He moved to the Brazos River country in Texas. At a Red River crossing near Denison where he beat the tar out of ferryman Zachary Colbert in a fist fight.
Allison had beaten Colbert because he tried to overcharge Allison for the ferry across the Brazos River. This incident was the match that started a feud between Allison and the Colbert family.
By 1866, in the cattle country of Texas, Allison seemed to settle down and all for practical purposes became an excellent Cowhand while learning to ranch.
He met up with Charles Goodnight and Oliver Loving that year and rode with them as they began their famous Goodnight-Loving Trail that expanded through Texas, New Mexico and Colorado.
In 1870 Allison went to work for M.L. Dalton and Isaac Lacy, two cattle ranchers who were also legends in their own time.
All Allison wanted in payment was three hundred head of cattle, enough to start his own ranch in Colfax County, New Mexico Territory, a town called Cimarron.
"I have at all times tried to use my influence toward protecting the property holders and substantial men of the country from thieves, outlaws and murderers, among whom I do not care to be classed," said Clay Allison in response to a Missouri newspaper which reported him with fifteen killings under his belt.
On October 7, 1870, Clay Allison showed the citizens of Elizabethtown, New Mexico, just how mean he could get.
It all started when the panicked wife of a rancher by the name of Charles Kennedy came to Allison telling him that Kennedy had gone mad and was on a killing rampage.
Charles Kennedy had gone mad and murdered several strangers and his own daughter.
Allison became enraged. Gathering a mob together, he led them out to the Kennedy ranch. When they got there, they found a very drunk owner of the ranch.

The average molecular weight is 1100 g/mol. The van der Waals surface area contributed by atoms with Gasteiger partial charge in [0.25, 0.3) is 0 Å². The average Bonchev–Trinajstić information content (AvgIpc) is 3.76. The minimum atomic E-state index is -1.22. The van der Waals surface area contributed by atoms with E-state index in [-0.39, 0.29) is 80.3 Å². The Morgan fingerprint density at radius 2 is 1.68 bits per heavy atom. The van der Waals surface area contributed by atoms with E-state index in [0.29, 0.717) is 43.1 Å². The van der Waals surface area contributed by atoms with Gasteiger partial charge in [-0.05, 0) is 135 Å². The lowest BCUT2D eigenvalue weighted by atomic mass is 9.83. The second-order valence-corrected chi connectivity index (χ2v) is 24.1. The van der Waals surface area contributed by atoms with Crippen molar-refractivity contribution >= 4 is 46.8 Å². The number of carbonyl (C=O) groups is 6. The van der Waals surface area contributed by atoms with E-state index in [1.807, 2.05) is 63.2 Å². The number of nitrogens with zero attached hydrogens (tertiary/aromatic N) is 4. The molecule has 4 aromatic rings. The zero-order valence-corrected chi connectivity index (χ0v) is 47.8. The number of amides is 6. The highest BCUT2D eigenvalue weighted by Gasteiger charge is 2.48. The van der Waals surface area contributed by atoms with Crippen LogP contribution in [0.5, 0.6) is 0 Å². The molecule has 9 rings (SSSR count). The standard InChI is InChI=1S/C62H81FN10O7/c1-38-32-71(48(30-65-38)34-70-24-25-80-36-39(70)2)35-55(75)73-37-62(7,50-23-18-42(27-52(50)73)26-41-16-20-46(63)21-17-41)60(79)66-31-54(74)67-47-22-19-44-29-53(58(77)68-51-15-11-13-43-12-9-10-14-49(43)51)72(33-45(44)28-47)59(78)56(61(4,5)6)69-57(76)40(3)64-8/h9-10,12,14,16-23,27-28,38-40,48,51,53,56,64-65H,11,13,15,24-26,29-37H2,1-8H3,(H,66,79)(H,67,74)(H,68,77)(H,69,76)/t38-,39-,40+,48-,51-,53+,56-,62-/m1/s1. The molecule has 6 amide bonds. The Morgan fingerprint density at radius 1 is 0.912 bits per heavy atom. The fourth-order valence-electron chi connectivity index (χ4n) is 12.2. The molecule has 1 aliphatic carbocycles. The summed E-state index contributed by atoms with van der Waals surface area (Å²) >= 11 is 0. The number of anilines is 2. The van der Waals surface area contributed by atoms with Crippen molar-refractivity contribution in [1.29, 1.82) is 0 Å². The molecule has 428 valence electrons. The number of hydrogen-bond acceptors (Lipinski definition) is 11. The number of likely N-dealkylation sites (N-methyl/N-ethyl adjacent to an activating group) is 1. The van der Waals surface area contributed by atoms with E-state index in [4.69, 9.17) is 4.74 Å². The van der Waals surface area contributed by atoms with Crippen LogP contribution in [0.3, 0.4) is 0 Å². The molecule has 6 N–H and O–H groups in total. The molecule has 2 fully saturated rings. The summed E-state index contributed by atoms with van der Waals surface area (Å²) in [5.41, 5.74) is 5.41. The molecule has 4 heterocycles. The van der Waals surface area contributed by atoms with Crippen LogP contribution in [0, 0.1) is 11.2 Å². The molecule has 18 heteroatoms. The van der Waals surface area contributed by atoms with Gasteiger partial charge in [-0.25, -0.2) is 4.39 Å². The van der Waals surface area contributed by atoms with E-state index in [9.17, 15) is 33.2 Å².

To Allison's surprise there were no signs of foul play, but that didn't matter. Allison and the mob was worked up to the point where they grabbed the drunk Kennedy and hauled him off to the Elizabethtown jail.
Meanwhile back at the Kennedy ranch, others who stayed behind at the Kennedy house searching for victims found the bodies of those Charles Kennedy had killed along with his daughter.
When Allison found out about this, it's said that he immediately became concerned that the rancher would have enough money to buy his freedom.
In those days, it wasn't completely uncommon to get a high priced lawyer and maybe contribute to a judge's re-election fund as a way of getting away with murder. OK, so maybe times haven't changed all that much.
Allison and the mob became worked up again, and before you knew it, they burst into the jail where Kennedy was being held. They supposedly knocked the deputies unconscious, but I think the deputies stepped aside when the mob surprised them.
The mob took Kennedy, who was not as drunk as he was and was now kicking and screaming for help, and led him over to the local slaughterhouse.
There they lynched Charles Kennedy.
But wait, Allison wasn't done yet, you see not only did he lynch Charles Kennedy - but Allison also decided to decapitate the corpse. Legend has it that he then rode the twenty-nine miles to Cimarron with Kennedy's head on a stick.
As I said before, Clay Allison had a different idea of "Due Process."
The Fifth and Fourteenth Amendments to the United States Constitution each contain a "Due Process Clause."
The Supreme Court of the United States interprets the Due Process Clauses as being the mechanism that provides Americans with four protections: The first being procedural due process in civil and criminal proceedings, the second substantive due process, the third is a prohibition against vague laws, and the last as as a vehicle for the incorporation of our protections by way of the Bill of Rights.